Playing video games has many advantages such as, for example, that they activate memory and concentration, learn to make decisions more quickly, improve the ability to do several things at the same time, improve coordination and even help to manage difficulties of dyslexia in those young people who suffer from it.
But even the healthiest things have a downside if they are abused. Let’s think about the broccoli. This vegetable provides essential vitamins and minerals, but if we only ate broccoli, we would probably die in a few months from severe malnutrition or in a few weeks from absolute gastronomic boredom.
How do we distinguish a hobby from addiction?
A hobby takes away time to do other things, we may think about it every day or we may fantasize about planning what it will be like the next time we go to practice it. We may sacrifice vacations or family time for that hobby, but the distinction between a hobby and an addiction is clear and, if you have doubts, it is probably because, either you are walking dangerously on the razor’s edge, or you have already fallen crashing into addiction. And how do you know? Well, because you will have some or all of these symptoms:
Changes in character. Especially moments of anger and tantrums when something interrupts the game or there is a situation that prevents playing. Also obsessive thoughts about your own worth, the direction your life is taking, depression, or cyclical downturns.
Put aside social life. When there is an addiction to video games, social life gradually disappears. Any interaction with others that remains time that could be devoted to video games is set aside and only “stable” relationships are maintained with other online players (if any). In fact, if there really is an addiction to video games, there will be unpleasant confrontations when an external person (family member, partner, or friend) comments on the many hours we lose hooked on the mobile game app development company. An addict will react to this defensively, or even aggressively, and may experience a sensation similar to withdrawal syndrome, which causes him to withdraw more and more in himself and in the game and that the people around him are withdrawing to avoid conflict.
Fewer hours of sleep. If before the addiction to video games we were efficient people, it is possible that at the beginning of the addiction we continue to be so. We may get up on our own time, go to class or work, and fulfill the rest of the obligations, but we will be taking off hours of sleep to play. And how long can we endure with that rhythm of life? Well, very little.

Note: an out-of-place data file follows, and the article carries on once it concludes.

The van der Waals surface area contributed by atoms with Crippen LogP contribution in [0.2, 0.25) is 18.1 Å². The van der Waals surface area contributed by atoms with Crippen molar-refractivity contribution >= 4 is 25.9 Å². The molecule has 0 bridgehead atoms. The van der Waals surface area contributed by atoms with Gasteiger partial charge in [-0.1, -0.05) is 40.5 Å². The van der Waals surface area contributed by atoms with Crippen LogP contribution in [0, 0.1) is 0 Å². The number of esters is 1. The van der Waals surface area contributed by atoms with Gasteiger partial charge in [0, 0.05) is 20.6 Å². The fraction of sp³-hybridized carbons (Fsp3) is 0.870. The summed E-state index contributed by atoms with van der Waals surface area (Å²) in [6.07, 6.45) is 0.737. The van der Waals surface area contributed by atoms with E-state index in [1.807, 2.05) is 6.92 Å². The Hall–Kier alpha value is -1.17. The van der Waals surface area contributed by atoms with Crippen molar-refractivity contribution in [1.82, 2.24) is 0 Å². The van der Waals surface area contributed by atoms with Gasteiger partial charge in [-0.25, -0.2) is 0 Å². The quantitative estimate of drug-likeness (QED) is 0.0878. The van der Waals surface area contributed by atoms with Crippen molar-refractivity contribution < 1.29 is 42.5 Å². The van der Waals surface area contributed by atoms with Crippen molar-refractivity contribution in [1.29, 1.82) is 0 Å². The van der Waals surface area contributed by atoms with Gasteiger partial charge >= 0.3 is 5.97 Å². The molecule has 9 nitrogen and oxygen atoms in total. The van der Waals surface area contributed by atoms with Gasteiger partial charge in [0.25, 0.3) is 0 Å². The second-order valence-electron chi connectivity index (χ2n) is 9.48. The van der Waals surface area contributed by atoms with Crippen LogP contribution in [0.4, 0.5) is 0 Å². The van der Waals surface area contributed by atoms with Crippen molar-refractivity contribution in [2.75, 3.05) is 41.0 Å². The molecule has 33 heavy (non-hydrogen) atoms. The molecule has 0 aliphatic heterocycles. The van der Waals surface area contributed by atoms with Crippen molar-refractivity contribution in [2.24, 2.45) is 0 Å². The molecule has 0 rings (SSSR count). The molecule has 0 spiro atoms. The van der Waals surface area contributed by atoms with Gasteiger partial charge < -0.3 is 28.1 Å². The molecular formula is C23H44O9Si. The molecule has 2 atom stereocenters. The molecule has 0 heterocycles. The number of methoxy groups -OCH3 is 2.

Skip the consequences. As the addiction to video games progresses, we will put off tasks until we abandon them. Our grades will drop or we will begin to fail abruptly, we will stop going to class and, if we do not succeed in quitting the addiction, we will end up dropping out and forgetting to get our university degree. Loneliness will become normal and we will end up neglecting our food, our personal hygiene, etc.
Cognitive distortions. An addiction of any kind makes us liars and that is one of the first symptoms that give us the key to what is happening. We lie to ourselves and we lie to others. We lie when someone asks us how many hours we have played, we lie saying that we are sick not to attend a social event, we lie to hide that in the last week we have hardly gotten up from the sofa. And, above all, we lie to ourselves saying that we have no problem, that it is just a hobby, that we are going through a bad streak, and that it is not an addiction because we can stop whenever we want. We try to manipulate reality, but there is always an annoying voice that whispers the truth. That voice in our head, so crushing, so implacable, is the one that is usually right. If that voice tells us we have a problem, it is time to do something.
There is one thing we must be very clear about: anyone can have an addiction. Anyone. It can be to drugs (legal or illegal), to television, to a person, to food, to sports, and, yes, you can also have an addiction to video games. If we have become addicted to something it is because there is something in ourselves or in our environment that is not working as it should and, therefore, we must ask for help as soon as possible. We are not flawed, there is no need to feel ashamed or guilty. Sometimes the brain gets sick like the lungs or stomach get sick and it’s just a condition that, with good care, is temporary and doesn’t define us at all. There are times that we need to work on our behavior or understand that what these addictions cover may be a latent depression disorder.
And so that the stress does not rise more than necessary, you should know that eliminating addiction to video games does not necessarily mean stopping playing. In this study, carried out by psychiatrists in Germany, it is concluded that addiction can be overcome without drugs, and without stopping playing; you just have to change the way you play with cognitive behavioral therapy. Don’t wait any longer, start by telling someone you trust and then seek professional help. From this, it comes out.